Re: Getting rid of the manual

Subject: Re: Getting rid of the manual
From: Keith Hood <klhra -at- yahoo -dot- com>
To: "List,Techwriter" <techwr-l -at- lists -dot- techwr-l -dot- com>
Date: Tue, 25 Jul 2006 14:14:49 -0700 (PDT)

I once worked for a company that decided to stop using
printed documents, to reduce costs. We used to
publish *big* user guides, that contained both how-two
procedures and reference information about the
product. When we went to electronic documents, we
separated them. All the how-to stuff went into the
online help, and the reference material was put in a
PDF. The topics in the online help gave the user just
enough background material about the "why" of the
product to make it easier to understand the reasons
why the procedures were written as they were.

We also realized in advance the problem that others
have pointed out, that of not being able to access
troubleshooting information if the information is
available only electronically and the system crashes.
I was able to convince my boss of the need to keep
publishing a "survival" guide in hard copy. It
contained emergency procedures such as troubleshooting
and recovering from a system crash - the idea was to
give the user a printed document that would help him
get the system back to life enough in order to access
the rest of the help. We were using Framemaker so we
could use conditional text to make it possible to turn
out different sets of info chunks for the different

Unfortunately, I didn't stay at that job long enough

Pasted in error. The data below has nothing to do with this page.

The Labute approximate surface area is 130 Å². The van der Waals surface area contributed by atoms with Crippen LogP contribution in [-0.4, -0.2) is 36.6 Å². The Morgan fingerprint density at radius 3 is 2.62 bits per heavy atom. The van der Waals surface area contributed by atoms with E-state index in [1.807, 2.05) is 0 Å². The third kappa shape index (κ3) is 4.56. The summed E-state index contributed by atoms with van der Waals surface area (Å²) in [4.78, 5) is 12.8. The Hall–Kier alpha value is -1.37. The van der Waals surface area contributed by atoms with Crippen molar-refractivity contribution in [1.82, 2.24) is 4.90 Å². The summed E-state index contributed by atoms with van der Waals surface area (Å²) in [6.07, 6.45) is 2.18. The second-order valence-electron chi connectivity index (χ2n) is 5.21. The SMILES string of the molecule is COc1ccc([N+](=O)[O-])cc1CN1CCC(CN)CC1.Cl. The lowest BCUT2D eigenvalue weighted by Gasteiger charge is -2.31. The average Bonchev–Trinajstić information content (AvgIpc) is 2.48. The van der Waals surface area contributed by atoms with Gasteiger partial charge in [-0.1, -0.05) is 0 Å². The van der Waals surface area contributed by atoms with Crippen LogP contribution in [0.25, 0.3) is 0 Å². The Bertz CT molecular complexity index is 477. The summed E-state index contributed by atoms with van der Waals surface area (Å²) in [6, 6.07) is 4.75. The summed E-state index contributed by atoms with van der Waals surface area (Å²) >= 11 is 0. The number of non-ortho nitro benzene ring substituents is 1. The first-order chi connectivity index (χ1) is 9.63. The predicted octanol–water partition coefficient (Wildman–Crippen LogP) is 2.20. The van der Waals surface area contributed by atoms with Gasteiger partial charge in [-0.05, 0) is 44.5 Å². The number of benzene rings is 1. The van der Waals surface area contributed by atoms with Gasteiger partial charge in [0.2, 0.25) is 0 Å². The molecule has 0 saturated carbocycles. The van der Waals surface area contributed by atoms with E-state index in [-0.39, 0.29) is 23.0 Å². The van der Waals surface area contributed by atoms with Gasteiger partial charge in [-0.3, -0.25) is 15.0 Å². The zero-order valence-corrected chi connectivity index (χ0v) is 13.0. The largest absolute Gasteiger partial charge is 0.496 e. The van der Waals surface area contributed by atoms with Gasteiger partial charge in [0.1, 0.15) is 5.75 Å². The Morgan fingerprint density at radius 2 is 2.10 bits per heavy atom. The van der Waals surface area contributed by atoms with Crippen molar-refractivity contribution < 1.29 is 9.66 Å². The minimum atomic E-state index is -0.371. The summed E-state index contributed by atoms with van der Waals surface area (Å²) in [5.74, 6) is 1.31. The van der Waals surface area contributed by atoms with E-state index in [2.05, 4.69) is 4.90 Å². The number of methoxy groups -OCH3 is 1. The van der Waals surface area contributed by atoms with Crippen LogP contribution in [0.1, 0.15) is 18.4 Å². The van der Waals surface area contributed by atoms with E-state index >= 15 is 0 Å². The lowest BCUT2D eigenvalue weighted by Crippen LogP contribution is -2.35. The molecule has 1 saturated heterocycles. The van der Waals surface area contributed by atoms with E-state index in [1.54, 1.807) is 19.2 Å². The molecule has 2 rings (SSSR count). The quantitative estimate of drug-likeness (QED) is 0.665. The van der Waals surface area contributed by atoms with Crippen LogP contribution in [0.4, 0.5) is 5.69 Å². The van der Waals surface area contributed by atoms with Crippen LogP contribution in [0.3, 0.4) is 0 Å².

after we implemented this system to get any feedback
from the customers. The crash of ought-one hit about
eight months after we put this new document scheme
into effect.

Separating the "how" information from the "doit" made
it easier to plan the layouts of the documents. There
were fewer concerns with cross-references and indexing
each was a lot easier.

I don't have any empirical evidence to back it up, but
from working with computer users, I believe most
serious users prefer having a decent online help than
a printed user manual, if only because they don't have
to turn away from the screen to find the information
they want. It's more natural to them to navigate to
the necessary information by mouse clicking than by
digging through bookshelves and page turning. The
management types are usually the ones more concerned
about whether or not they get hard copy documentation
- getting fewer physical items gives them the feeling
they're getting less product. (I know that may sound
like a Dilbertesque description of PHB thinking, but
in my experience it seems to hold true.)


Keith Hood
Senior (only) tech writer
ACS, Inc.

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Getting rid of the manual: From: David Loveless

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